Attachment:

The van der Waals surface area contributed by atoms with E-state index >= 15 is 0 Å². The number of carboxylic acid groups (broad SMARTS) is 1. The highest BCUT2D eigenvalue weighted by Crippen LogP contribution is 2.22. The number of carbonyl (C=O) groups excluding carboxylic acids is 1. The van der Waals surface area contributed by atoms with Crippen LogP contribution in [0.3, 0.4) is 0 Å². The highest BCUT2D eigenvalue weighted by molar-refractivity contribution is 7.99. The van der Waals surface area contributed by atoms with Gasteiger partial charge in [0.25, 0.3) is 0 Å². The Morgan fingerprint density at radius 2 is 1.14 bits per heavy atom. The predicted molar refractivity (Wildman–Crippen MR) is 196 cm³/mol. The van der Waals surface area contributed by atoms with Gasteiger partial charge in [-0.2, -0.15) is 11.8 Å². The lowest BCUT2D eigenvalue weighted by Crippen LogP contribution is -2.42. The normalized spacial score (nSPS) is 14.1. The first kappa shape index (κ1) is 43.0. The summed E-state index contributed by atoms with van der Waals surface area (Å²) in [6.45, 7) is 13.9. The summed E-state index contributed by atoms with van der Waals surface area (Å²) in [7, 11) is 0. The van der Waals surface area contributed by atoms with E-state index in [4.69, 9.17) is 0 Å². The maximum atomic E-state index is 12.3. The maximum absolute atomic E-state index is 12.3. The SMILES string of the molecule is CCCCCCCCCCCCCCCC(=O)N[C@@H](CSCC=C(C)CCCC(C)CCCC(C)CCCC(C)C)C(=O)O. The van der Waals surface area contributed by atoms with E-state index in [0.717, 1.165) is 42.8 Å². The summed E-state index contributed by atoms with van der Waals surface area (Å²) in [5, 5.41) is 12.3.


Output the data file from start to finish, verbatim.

The van der Waals surface area contributed by atoms with E-state index >= 15 is 0 Å². The number of carboxylic acid groups (broad SMARTS) is 1. The highest BCUT2D eigenvalue weighted by Crippen LogP contribution is 2.22. The number of carbonyl (C=O) groups excluding carboxylic acids is 1. The van der Waals surface area contributed by atoms with Crippen LogP contribution in [0.3, 0.4) is 0 Å². The highest BCUT2D eigenvalue weighted by molar-refractivity contribution is 7.99. The van der Waals surface area contributed by atoms with Gasteiger partial charge in [0.25, 0.3) is 0 Å². The Morgan fingerprint density at radius 2 is 1.14 bits per heavy atom. The predicted molar refractivity (Wildman–Crippen MR) is 196 cm³/mol. The van der Waals surface area contributed by atoms with Gasteiger partial charge in [-0.2, -0.15) is 11.8 Å². The lowest BCUT2D eigenvalue weighted by Crippen LogP contribution is -2.42. The normalized spacial score (nSPS) is 14.1. The first kappa shape index (κ1) is 43.0. The summed E-state index contributed by atoms with van der Waals surface area (Å²) in [6.45, 7) is 13.9. The summed E-state index contributed by atoms with van der Waals surface area (Å²) in [7, 11) is 0. The van der Waals surface area contributed by atoms with E-state index in [4.69, 9.17) is 0 Å². The maximum atomic E-state index is 12.3. The maximum absolute atomic E-state index is 12.3. The SMILES string of the molecule is CCCCCCCCCCCCCCCC(=O)N[C@@H](CSCC=C(C)CCCC(C)CCCC(C)CCCC(C)C)C(=O)O. The van der Waals surface area contributed by atoms with E-state index in [0.717, 1.165) is 42.8 Å². The summed E-state index contributed by atoms with van der Waals surface area (Å²) in [5, 5.41) is 12.3.